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07 March 2018

Rodenticide concentration: the effect on resistance

Feature pest control | PPC90 March 2018

Sharon Hughes, Global Technical Marketing Manager of Rodenticides at BASF, considers how the proposed reduction in the concentration at which anticoagulants are used may impact on resistance and selection for resistance in house mice and Norway rats.

 It seems that the more we look for resistant rodents the more we find

Anticoagulant resistance only develops where anticoagulants are used. Non-anticoagulant baits are equally as effective against both anticoagulant susceptible and resistant infestations. Using an efficacious non-anticoagulant bait will prevent resistance development within infestations. An example of a non-anticoagulant active already on the market is alphacholorolose which is for mice only. Looking forward, the active cholecalciferol, for use against both rats and mice, is on the horizon and is expected in the near future.

As we are aware, from 1 March 2018 rodenticide anticoagulant baits sold for use by amateurs must contain less than 30ppm of the active substance. Baits containing 30ppm or greater will be labelled “may damage the unborn child” and will only be available to professional pest controllers.

Even though professionals are qualified to use the greater than 30ppm baits, I can foresee that in certain environments their customers may request, or risk assessments carried out by the pest controller may lead to, professionals using baits at the lower concentration level of less than 30ppm. Therefore, exactly how widespread the use of baits at the lower concentration will actually be is difficult to determine. But a question that needs to be asked is what will be the impact of this reclassification on the control of anticoagulant-resistant rats and mice and the future selection for resistance rodents?

For the less potent first-generation anticoagulant baits these would not be efficacious at the less than 30ppm level, so this will not be an option. For second-generation anticoagulant baits, the vast majority contain 50ppm of active (difenacoum, bromadiolone, brodifacoum or flocoumafen), with the exception of difethialone baits which already contain 25ppm. For existing bromadiolone, and to a lesser extent difenacoum baits, there is evidence of resistance to these two actives in both rats and mice, and the incidence of resistance is growing including in areas where it was not previously known to exist. It seems that the more we look for resistant rodents, the more we find, so the full extent of resistance to these two molecules is unknown. As there are already problems with resistance to difenacoum and bromadiolone baits when the active substance content is 50ppm, there are concerns that a reduction of this to less than 30ppm may result in even further selection in favour of anticoagulant resistant rats and mice. A situation we would not wish to see develop.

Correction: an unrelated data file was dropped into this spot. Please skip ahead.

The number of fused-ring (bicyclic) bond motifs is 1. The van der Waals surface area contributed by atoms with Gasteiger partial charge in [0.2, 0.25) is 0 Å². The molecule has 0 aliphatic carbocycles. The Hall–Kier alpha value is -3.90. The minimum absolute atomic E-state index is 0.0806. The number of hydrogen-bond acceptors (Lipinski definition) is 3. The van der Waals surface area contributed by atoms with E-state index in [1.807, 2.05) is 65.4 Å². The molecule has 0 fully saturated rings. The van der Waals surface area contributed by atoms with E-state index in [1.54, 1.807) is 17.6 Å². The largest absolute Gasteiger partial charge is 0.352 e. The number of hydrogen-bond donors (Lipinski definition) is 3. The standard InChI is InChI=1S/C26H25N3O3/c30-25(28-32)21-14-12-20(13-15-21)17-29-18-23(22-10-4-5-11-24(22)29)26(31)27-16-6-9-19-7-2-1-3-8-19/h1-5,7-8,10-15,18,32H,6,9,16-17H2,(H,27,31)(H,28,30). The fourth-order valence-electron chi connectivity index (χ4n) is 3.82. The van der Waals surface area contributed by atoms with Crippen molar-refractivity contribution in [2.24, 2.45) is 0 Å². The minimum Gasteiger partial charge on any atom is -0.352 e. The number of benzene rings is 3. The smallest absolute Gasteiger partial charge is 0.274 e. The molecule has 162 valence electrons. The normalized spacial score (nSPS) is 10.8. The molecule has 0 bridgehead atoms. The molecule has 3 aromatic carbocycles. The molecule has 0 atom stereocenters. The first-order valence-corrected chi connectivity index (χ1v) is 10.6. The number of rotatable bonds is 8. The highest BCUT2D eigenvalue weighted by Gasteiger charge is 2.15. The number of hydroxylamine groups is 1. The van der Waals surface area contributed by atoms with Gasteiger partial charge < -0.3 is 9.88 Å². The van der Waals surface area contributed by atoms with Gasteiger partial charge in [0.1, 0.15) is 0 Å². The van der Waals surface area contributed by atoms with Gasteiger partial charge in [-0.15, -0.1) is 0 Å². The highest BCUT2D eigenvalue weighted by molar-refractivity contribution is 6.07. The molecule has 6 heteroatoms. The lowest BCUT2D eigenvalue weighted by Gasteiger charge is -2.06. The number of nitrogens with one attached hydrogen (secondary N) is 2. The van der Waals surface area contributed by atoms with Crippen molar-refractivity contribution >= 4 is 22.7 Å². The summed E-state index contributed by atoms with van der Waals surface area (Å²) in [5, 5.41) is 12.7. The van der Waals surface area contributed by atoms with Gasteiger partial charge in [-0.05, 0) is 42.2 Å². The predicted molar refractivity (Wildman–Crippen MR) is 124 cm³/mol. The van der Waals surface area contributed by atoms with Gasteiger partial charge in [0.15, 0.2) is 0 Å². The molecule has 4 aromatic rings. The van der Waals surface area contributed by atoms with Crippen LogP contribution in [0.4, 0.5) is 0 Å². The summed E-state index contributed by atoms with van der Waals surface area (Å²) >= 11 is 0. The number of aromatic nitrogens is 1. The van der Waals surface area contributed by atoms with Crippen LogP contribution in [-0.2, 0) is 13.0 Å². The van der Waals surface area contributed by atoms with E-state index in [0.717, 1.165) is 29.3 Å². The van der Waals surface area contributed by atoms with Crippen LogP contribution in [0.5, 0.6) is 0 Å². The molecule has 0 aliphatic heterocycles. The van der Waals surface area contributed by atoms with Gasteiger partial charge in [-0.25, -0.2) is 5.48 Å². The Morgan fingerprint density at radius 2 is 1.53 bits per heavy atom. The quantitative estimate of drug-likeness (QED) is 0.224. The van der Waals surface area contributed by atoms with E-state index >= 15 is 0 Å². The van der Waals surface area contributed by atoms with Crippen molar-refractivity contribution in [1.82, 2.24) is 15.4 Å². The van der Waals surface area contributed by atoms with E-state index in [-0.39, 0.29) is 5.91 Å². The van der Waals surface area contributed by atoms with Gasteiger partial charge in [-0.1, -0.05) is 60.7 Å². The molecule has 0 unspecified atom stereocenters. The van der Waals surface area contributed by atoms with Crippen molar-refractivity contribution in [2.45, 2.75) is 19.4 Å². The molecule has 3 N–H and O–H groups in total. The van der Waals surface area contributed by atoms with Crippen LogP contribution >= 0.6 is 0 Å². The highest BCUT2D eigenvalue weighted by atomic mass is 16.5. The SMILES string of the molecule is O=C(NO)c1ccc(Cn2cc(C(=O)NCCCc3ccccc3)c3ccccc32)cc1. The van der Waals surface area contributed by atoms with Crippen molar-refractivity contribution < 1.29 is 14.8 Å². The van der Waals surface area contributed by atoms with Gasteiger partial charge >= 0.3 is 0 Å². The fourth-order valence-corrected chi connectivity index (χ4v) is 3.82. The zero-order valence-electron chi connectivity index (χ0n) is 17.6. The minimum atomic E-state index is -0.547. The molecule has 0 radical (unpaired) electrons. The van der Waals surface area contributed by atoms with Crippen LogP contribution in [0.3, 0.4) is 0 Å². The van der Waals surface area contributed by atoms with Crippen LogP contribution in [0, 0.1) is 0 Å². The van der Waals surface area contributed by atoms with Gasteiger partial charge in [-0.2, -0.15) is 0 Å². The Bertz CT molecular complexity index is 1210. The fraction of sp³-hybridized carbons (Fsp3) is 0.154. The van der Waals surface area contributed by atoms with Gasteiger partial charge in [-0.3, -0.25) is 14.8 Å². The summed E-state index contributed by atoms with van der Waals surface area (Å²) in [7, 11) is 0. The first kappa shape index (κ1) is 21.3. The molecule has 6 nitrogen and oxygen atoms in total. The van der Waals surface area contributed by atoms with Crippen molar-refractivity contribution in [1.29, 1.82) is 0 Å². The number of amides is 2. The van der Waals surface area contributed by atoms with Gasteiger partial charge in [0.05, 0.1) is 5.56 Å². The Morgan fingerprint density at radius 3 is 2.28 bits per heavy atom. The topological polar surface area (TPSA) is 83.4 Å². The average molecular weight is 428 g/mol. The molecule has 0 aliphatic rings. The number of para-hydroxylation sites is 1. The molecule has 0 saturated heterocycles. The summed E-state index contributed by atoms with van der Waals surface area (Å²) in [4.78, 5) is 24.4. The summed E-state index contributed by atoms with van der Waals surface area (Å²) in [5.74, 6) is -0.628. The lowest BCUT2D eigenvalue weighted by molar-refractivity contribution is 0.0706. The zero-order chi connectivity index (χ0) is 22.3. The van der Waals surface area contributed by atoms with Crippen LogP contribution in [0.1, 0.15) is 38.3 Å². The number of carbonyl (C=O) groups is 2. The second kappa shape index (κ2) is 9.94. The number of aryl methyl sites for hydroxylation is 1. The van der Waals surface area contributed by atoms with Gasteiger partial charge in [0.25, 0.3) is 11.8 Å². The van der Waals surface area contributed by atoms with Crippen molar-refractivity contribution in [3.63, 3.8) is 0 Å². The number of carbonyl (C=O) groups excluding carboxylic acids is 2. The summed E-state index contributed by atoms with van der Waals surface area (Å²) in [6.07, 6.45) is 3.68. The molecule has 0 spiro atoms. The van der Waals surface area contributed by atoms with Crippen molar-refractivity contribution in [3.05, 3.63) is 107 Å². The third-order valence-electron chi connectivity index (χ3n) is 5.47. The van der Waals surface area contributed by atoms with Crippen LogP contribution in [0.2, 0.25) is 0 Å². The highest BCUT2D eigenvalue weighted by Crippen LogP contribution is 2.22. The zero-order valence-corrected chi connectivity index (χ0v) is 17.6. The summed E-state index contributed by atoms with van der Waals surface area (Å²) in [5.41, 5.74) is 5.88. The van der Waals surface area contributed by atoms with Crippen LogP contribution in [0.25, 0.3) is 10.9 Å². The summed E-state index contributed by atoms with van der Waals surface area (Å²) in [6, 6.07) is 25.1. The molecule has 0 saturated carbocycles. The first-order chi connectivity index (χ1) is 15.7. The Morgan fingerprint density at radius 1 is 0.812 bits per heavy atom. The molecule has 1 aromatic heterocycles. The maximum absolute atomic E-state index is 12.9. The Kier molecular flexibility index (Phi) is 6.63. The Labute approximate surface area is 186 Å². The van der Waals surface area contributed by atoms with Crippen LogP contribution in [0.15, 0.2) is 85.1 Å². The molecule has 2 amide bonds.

However, for the more potent second-generation anticoagulant baits, those that contain either brodifacoum, flocoumafen or difethialone as the active substance, there is no practical resistance to these baits and they are effective in controlling rats and mice resistant to other anticoagulant baits. The degree of potency of bait containing these actives means that the development of practical resistance to brodifacoum, flocoumafen or difethialone is not expected. So what about baits containing the reduced level of one of these more potent anticoagulants? For baits containing any of these three actives, reducing the active concentration to less than 30ppm would mean that they are still effective against rats and mice resistant to other anticoagulants and hence should not be selected for these resistant rodents.

BASF will launch a 25ppm flocoumafen bait as its ‘less than the 30ppm’ bait, and is currently in the EU authorisation process. We chose this potent, single-feed active and developed a highly palatable bait, with our studies demonstrating robust efficacy against both rats and mice including those that are anticoagulant resistant.

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BASF logoSharon Hughes
Global Technical Marketing Manager of Rodenticides, BASF
1 March 2017  |  PPC90

Source: PPC90

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